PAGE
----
Terrorists and microbiology don't seem to mix well. Terrorists seem better suited to explosives and have managed to successfully carry out numerous devastating bombings. But the meticulous and laborious work involved in microbiology seems challenging for the average terrorist who would probably rather be blowing something, someone, or themselves, up.
From the pages of 'epic fail' I bring you the surprisingly little known story of Aum Shinrikyo and anthrax. I am not making this up, everything that follows is fairly well documented (eg. this CDC report), it just isn't very well reported.
Aum Shinrikyo, who have apparently changed their name to Aleph, are a Japanese religious movement, or cult depending on where you draw the line. They are most notorious for their Sarin attack on the Japanese subway in 1995 that killed 12 commuters, seriously injured 54 and affected about a thousand more.
Two years before this, in July 1993, Aum Shinrikyo members dispersed a liquid suspension of Bacillus anthracis (anthrax) from the roof of an eight-story building in Tokyo. Although residents complained of foul odors the spraying went on for at least four days until demands from local residents forced Aum Shinrikyo to stop. There were no known human cases and, at the time, no-one realized an attack had even taken place. The incident was largely forgotten until the 1995 subway sarin gas attacks. Confessions of Aum Shinrikyo members revealed the plot and samples collected in 1993 were eventually analyzed in 1999 and found to be anthrax. The obvious question is why the anthrax attack plot had failed. The consensus seems to be that the would be bioterrorists did just about everything wrong.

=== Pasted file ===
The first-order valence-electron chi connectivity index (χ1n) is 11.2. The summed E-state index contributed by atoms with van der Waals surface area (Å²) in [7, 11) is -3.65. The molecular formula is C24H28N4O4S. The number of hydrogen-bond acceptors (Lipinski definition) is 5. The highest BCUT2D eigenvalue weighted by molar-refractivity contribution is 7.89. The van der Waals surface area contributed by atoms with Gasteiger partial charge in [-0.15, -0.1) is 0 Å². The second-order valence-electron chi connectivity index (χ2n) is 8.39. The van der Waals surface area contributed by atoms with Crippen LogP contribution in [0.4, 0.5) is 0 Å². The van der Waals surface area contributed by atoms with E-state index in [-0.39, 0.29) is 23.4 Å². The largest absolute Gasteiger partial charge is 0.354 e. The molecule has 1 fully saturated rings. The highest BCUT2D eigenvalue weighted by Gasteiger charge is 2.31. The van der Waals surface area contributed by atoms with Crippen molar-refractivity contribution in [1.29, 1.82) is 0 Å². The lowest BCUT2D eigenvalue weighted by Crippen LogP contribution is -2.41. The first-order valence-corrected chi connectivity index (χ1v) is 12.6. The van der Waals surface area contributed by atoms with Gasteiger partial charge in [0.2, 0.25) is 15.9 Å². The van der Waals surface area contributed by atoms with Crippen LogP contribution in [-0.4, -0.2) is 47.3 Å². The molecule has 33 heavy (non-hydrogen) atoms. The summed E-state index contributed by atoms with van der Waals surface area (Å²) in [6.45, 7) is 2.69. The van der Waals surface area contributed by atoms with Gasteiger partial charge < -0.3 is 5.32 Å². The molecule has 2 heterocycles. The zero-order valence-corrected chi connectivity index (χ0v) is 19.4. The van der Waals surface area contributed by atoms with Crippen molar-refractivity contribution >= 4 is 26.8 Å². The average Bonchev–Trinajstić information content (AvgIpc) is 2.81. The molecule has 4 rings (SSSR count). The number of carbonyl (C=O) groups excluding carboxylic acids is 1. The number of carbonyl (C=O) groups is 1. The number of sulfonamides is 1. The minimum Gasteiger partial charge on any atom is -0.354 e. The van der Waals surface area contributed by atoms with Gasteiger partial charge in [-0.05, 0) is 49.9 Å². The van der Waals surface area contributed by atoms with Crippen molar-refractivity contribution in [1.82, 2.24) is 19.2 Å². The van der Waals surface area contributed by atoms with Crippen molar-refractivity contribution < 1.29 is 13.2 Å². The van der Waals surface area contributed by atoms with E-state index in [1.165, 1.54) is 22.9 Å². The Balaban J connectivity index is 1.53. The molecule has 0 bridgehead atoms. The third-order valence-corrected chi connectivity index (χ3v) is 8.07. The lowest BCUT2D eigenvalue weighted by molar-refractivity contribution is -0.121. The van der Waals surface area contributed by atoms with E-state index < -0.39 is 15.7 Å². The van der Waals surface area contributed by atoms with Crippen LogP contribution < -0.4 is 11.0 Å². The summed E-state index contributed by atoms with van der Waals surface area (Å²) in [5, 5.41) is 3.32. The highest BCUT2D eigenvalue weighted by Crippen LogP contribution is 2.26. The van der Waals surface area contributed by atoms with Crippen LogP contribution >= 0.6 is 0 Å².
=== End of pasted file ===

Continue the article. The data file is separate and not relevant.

- Spraying during the day was a bad move, sunlight inactivates the spores and heat radiating from concrete and asphalt makes the spores rise rather than fall.
- The spore concentration that was sprayed was about 104/mL - many orders of magnitude less than the 109 to 1010 organisms/mL considered to be optimal.
- The spraying device was very inefficient and apparently the nozzles clogged repeatedly and the device itself broke down several times.
- But I saved the best for last. The strain of anthrax used was an attenuated (weakened) strain used to vaccinate animals in Japan. This strain is generally regarded as nonpathogenic for immunocompetent people.